3 C. All-purpose flour
1/2 C. Granulated sugar
2 Egg yolks, beaten
1 T. Pure vanilla extract
1/2 t. Salt
Grated rind of 1 lemon
1 C. Unsalted butter, softened
12 oz. Apricot preserves
1 T. Fresh lemon juice
1 T. Rum
1. Sift flour into a large mixing bowl and make an indentation or well in the center of the flour. Add the sugar, egg yolks, vanilla, salt and lemon rind to the well. Mix the ingredients in the well together with the flour. Then cut in the butter using a pastry cutter or two sharp knives. At this point the dough will resemble coarse crumbs. Turn the dough out onto a work surface and knead it with your hands until smooth and firm. Divide dough in half and shape into two balls.
2. Wrap tightly in plastic. Refrigerate until firm enough to roll out, about 1 hour.
3. Meanwhile, heat the apricot preserves over low heat, stirring constantly. Stir in lemon juice and rum. Let cool.
4. Heat oven to 325 degrees. Place the chilled dough on a lightly floured surface or between two sheets of floured wax paper. Roll out with a floured rolling pin to about 1/4-inch thickness. Cut out circles of dough about 2 inches in diameter. Place half of the circles onto greased or non-stick cookie sheets. Cut the other half of the circles again with a small shot glass or cookie cutter to form a ring shape. (Make an equal amount of rings to circles.) Place the rings onto buttered baking sheets. Bake until light gold, 10 to 12 minutes. Cool a little on the cookie sheets.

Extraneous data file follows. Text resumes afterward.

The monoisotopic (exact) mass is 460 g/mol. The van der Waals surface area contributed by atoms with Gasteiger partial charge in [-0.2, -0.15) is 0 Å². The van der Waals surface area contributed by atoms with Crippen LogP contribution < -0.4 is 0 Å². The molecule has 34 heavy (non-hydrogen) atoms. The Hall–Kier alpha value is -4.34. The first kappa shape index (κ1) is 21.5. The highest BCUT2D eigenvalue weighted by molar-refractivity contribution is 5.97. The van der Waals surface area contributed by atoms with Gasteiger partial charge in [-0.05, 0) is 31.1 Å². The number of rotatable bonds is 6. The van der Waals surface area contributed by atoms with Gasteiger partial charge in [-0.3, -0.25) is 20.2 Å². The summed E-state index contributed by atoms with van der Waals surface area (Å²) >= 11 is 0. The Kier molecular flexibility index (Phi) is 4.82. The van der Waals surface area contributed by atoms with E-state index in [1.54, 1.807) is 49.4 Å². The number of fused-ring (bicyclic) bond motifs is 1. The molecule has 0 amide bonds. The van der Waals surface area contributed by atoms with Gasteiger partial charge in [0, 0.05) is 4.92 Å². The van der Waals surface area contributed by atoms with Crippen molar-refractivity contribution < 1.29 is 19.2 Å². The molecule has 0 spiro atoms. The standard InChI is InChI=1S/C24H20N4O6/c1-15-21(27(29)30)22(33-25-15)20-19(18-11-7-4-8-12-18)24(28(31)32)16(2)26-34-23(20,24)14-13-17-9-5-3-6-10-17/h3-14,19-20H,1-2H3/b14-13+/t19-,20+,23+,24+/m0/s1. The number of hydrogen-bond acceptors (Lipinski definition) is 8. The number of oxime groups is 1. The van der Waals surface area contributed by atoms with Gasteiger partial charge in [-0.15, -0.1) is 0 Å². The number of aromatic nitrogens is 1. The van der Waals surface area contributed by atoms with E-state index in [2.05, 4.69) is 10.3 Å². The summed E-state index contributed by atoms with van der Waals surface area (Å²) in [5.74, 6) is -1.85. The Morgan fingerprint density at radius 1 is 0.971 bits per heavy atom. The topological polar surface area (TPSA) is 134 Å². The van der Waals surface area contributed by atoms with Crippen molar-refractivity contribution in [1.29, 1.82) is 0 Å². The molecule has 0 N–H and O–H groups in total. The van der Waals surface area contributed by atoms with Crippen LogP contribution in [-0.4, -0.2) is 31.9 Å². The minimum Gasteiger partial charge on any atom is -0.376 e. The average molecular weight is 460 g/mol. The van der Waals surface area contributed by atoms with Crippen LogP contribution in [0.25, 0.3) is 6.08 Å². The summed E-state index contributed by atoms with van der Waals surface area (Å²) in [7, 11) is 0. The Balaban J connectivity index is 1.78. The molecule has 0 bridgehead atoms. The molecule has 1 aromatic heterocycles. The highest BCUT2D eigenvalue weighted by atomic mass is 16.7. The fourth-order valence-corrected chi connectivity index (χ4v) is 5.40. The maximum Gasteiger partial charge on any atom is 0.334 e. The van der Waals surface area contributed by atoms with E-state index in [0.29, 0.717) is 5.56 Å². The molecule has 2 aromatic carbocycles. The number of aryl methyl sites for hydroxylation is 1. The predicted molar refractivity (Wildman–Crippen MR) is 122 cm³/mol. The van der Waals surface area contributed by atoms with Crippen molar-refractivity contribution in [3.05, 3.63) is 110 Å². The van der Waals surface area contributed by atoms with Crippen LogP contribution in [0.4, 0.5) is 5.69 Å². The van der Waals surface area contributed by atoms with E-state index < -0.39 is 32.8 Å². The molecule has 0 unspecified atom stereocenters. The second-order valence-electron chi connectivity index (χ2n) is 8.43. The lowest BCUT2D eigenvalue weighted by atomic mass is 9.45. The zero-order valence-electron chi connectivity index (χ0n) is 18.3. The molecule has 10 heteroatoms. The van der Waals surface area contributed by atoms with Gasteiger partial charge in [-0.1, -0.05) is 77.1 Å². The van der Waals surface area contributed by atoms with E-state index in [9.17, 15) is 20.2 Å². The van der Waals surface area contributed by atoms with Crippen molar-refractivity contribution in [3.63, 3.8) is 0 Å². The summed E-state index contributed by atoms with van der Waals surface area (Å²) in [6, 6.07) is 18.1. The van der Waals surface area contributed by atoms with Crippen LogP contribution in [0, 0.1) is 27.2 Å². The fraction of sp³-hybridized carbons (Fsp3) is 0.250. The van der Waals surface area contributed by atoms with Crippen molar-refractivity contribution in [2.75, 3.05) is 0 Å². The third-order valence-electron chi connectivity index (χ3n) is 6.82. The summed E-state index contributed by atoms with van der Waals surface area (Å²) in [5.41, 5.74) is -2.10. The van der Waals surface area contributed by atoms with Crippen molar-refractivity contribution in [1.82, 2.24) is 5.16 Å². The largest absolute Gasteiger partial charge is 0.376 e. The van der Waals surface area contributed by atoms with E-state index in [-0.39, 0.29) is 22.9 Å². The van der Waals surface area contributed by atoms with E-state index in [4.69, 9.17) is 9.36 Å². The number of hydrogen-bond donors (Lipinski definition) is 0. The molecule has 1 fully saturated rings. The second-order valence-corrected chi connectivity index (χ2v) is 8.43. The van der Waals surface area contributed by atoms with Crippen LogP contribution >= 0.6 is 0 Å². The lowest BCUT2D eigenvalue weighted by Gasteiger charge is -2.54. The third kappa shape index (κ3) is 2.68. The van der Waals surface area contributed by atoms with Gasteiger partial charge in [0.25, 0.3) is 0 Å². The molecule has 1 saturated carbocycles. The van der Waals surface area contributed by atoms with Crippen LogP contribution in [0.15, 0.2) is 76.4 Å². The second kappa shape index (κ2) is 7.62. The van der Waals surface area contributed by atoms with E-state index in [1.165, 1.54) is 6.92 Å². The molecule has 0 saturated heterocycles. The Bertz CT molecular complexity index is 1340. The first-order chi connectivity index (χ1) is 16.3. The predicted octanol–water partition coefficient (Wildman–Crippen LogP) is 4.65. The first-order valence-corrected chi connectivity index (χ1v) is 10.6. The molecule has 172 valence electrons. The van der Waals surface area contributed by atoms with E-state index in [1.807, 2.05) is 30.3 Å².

5. To assemble, brush the still-warm circles with the cooled apricot mixture. Place one ring on top of each circle and press gently (they break easily) to secure. Spoon a small dollop of the apricot mixture into the center of the cookies. Sprinkle with confectioners' sugar. Cool. Store in a tightly closed tin.
Note: Infused with bits of lemon and pure vanilla and filled with apricot preserves and rum, the buttery rounds brought second-place honors to their baker, German-born Anne Kroemer of Chicago. Anne uses a wine glass and a smaller schnapps glass to cut out these cookies. We've made them slightly smaller by using round cookie cutters; biscuit cutters work as well. from the Chicago Tribune sixth annual Food Guide Holiday Cookie Contest December 2, 1993
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